In this report, the Australian Institute of Criminology (AIC) continues its annual monitoring of deaths in custody, covering deaths for the period 1980 to 2008. This report analyses deaths occurring in custodial settings, such as prison and juvenile detention, as well as police custody and related operations, such as sieges and motor vehicle pursuits. It does not consider deaths in detention centres under immigration legislation.
The report has some encouraging findings. Overall deaths in custody have been generally decreasing since 2000, although there has been a rise in total deaths since 2006. There were no deaths in juvenile justice centres in 2008, however, there was a modest increase for prison custody deaths from the previous year. Police custody deaths have also increased slightly.
Indigenous deaths in both prison and police custody have been decreasing for the past decade; while non-Indigenous deaths have generally been declining, but have been on the rise since 2006. In 2008, the ratio of Indigenous to non-Indigenous deaths in police custody and custody-related operations dropped to one in eight. There was also a lower proportion of Indigenous deaths in prison than would be expected, based on the percentage of Indigenous people imprisoned. Indigenous people are no more likely to die in custody than non-Indigenous people.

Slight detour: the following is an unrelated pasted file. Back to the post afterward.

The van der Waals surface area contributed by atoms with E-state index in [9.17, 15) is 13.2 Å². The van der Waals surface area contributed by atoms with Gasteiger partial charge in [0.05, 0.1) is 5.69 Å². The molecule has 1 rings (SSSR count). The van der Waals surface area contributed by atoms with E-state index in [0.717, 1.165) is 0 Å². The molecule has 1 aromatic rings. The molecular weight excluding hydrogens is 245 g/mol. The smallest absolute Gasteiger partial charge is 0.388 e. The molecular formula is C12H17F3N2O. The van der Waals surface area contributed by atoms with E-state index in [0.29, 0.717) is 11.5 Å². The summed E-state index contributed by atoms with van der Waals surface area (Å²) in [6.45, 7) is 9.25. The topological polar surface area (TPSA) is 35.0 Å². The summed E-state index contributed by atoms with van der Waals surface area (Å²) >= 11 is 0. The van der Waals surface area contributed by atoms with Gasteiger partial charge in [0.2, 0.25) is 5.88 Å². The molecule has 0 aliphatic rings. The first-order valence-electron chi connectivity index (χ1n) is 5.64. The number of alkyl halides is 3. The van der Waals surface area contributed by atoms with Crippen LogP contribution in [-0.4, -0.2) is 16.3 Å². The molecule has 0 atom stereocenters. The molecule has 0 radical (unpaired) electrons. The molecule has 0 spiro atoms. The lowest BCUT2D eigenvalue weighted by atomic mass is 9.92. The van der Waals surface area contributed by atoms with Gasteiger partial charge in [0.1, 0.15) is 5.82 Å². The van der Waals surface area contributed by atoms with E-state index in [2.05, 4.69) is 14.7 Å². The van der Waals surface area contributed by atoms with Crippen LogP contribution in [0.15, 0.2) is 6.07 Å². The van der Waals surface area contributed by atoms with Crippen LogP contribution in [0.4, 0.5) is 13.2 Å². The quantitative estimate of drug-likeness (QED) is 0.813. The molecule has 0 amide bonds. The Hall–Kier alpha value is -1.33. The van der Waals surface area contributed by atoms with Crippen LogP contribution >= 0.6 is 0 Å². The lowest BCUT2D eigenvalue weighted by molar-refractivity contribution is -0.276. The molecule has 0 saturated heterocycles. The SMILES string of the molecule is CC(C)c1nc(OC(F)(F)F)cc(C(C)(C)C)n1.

There remain some concerning issues. Recent rises in total deaths, and particularly those in prison custody, are a matter for concern. However, it should be noted that when comparing these recent rises in total deaths with previous years, they remain lower than recorded numbers in the late 1990s and the early part of this decade.
While Indigenous people are not more likely to die in custody than non-Indigenous people, they remain significantly over-represented in all forms of custody compared with the non-Indigenous Australian population. This indicates the need for continued efforts to ‘close the gap’ in Indigenous disadvantage, particularly with regard to contact with the criminal justice system. Indigenous people comprise less than 2.5 percent of the total Australian population but account for over a quarter (28%) of young people in juvenile detention, one-third (33%) of people involved in police custody incidents and almost one-quarter (24%) of the total prison population.